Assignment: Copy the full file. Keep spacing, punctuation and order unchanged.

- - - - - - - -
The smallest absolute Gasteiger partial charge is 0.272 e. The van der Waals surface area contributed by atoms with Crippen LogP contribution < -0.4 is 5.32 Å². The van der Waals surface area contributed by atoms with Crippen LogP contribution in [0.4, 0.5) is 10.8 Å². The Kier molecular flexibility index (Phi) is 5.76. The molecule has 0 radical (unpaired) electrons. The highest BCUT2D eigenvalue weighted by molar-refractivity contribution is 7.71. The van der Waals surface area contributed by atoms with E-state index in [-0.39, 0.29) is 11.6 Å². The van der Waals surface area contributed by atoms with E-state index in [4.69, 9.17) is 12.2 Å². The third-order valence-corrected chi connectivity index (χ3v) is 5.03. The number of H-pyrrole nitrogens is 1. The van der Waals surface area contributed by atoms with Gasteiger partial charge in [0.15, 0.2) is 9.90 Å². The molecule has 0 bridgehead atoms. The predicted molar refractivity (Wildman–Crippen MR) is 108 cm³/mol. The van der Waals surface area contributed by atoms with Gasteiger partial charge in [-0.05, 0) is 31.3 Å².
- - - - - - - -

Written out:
The smallest absolute Gasteiger partial charge is 0.272 e. The van der Waals surface area contributed by atoms with Crippen LogP contribution < -0.4 is 5.32 Å². The van der Waals surface area contributed by atoms with Crippen LogP contribution in [0.4, 0.5) is 10.8 Å². The Kier molecular flexibility index (Phi) is 5.76. The molecule has 0 radical (unpaired) electrons. The highest BCUT2D eigenvalue weighted by molar-refractivity contribution is 7.71. The van der Waals surface area contributed by atoms with E-state index in [-0.39, 0.29) is 11.6 Å². The van der Waals surface area contributed by atoms with E-state index in [4.69, 9.17) is 12.2 Å². The third-order valence-corrected chi connectivity index (χ3v) is 5.03. The number of H-pyrrole nitrogens is 1. The van der Waals surface area contributed by atoms with Gasteiger partial charge in [0.15, 0.2) is 9.90 Å². The molecule has 0 bridgehead atoms. The predicted molar refractivity (Wildman–Crippen MR) is 108 cm³/mol. The van der Waals surface area contributed by atoms with Gasteiger partial charge in [-0.05, 0) is 31.3 Å².